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John Paul Trueman
Aug 13, 2020
Italian Mastiff / Cane Corso
The Cane Corso (Corso for short) is a serious dog breed for a person who is serious about having a dog as a companion and who can provide him with the firm and loving guidance he needs to become a great dog. He is a family-only dog. Don’t expect him to buddy up with everyone he meets: He has no interest in people or other animals outside his family, but those within the family will have his undivided loyalty and protection. Give this dog a job. He’s unwilling to just lie around all day and will find his own “work” to do if you don’t provide it: usually running the fence and barking at passersby, digging holes to China, or chewing up your furniture. If you have a farm or ranch, he will help you with the livestock; otherwise, get him involved in a dog sport such as agility, dock diving, nose work obedience or tracking.
The Corso’s short coat comes in black, light, and dark shades of gray; light and dark shades of fawn; and red. Any of these colors may have a brindle pattern: irregular streaks of light and dark color.
Solid fawn and red Corsos may have a black or gray mask.The Corso’s ears may be cropped or uncropped.The Corso is a working dog who needs lots of mental and physical stimulation.Corsos are not demonstrative, but they enjoy “talking” to their people with “woo woo woo” sounds, snorts, and other verbalizations.The Corso is not a good “first dog.” He requires plenty of socialization, training, and exercise to be a good companion.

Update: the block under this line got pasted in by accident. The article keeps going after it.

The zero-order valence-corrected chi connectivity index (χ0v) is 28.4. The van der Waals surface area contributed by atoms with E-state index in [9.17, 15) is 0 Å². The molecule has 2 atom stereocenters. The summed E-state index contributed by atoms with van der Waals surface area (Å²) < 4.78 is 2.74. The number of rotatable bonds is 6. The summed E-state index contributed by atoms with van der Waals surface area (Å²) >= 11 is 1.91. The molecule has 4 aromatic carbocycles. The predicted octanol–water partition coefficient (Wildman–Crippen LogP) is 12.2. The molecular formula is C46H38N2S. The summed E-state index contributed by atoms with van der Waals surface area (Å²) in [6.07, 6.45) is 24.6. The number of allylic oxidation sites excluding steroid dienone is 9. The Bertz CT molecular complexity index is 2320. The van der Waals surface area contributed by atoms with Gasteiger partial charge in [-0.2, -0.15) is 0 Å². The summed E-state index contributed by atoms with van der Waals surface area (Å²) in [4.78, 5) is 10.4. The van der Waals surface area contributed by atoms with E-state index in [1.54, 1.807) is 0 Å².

This working breed needs plenty of physical activity to stay in shape. Plan on taking him for a brisk walk or jog of at least a mile, morning and evening, every day. If you like to bicycle, get an attachment that will allow him to run alongside you. Go easy on puppies. Their musculoskeletal system isn’t fully developed until they are about 18 months old, so while they need more walks to help burn off their puppy energy, those walks should be shorter and slower. For mental stimulation, provide this dog with a job. Good employment for a Corso includes herding livestock (your own or a trainer’s), learning tricks, practicing obedience skills, or being involved in a dog sport. Spend at least 20 minutes a day on these types of activities. It’s okay to break it up: for instance, 10 minutes in the morning and 10 minutes in the evening. Never allow a Corso to run loose. A solid, secure fence is a must. An electronic fence will not prevent him from leaving your property if he chooses to, and it won’t protect your neighbor’s dog or cat if he wanders into your yard. Finally, be prepared for the amount of care and large bills that can go along with owning a large dog. There’s more poop to scoop, and essentials such as spay/neuter surgery are more expensive for big dogs than for small ones. If your Corso needs surgery for any other reason, the cost of anesthesia will be high because he needs more of it than a small dog, as well as larger amounts of pain medication after surgery. Finally, there are the costs of training class, entry fees for dog sports, and pet-sitting or boarding when you are away from home. Take all of these expenses into consideration before acquiring a Corso because you will be facing them for 10 to 12 years.